Then he added: “It was a creative outlet for me.”
Eventually, Brumley, now 24 and living in Fairfield, graduated from Fairfield High School in 2011 after his family moved again, then took his skateboard — his constant companion — on the road to destinations he could only dream of visiting. His passion provided him a passport to the rest of the world.
“This was the time I got to do all the things my family couldn’t afford to do for me,” he said. “I saw the country and even had a following of fans who looked up to me for a while. This made me want to help others have this gift that blessed my life so much.”
So Brumley recently formed a charity called “Keep Kids Skating.” It’s still in its infancy stage, but the goal is mature. He wants to provide young skaters with the necessary equipment and skills to learn the sport that has grown immensely due to the X Games. He has started a GoFundMe account that has been supported by the skateboard community.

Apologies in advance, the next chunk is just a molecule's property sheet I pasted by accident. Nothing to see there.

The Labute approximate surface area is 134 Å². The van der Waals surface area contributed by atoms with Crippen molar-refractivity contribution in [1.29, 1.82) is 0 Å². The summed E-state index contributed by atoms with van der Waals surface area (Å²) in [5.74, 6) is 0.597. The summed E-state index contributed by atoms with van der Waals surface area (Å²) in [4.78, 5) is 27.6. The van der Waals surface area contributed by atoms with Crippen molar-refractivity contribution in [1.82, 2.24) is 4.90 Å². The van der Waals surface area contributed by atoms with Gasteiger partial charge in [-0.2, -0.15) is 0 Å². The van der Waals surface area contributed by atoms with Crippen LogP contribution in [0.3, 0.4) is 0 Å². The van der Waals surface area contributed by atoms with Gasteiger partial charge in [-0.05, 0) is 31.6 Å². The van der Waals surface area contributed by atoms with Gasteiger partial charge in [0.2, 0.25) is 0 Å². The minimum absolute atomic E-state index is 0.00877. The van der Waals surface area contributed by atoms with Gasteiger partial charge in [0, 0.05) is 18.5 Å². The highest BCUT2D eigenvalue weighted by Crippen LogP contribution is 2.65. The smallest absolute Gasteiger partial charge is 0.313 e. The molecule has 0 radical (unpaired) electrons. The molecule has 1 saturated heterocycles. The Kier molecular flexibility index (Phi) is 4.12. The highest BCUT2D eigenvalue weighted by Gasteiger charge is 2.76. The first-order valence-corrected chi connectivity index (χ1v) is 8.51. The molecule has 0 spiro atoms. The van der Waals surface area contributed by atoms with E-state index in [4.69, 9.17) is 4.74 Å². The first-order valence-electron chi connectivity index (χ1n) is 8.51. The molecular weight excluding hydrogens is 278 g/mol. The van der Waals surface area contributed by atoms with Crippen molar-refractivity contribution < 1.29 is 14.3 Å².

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He has collected donated boards from area skateboard shops and given the equipment to young, less fortunate skaters. You know, those other little John Brumleys of the world.
“My goal with the charity is to be able to travel the country and even the world helping kids in impoverished conditions have something to take their mind off of their situation while also growing physically and mentally,” he said. “Skateboarding pushes you to be better every time you get on it.”
So most mornings, Brumley can be found practicing his craft at the Skate Park at Joyce Park. He seems at ease on a board, the way Joey Votto appears at the plate.
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It’s him and his skateboard. They’re a team and no one is there to judge him.
“Skateboarding,” he said, “is like breaking the boundaries of what your body is able to do. You can keep pushing, keep pushing.”
With that, Brumley stepped on his board, pushed off with his right foot, and was gone, down one ramp, up another. It was like he was riding some magic carpet.
A bright smile crossed his face.
He was the same kid he was 10 years ago.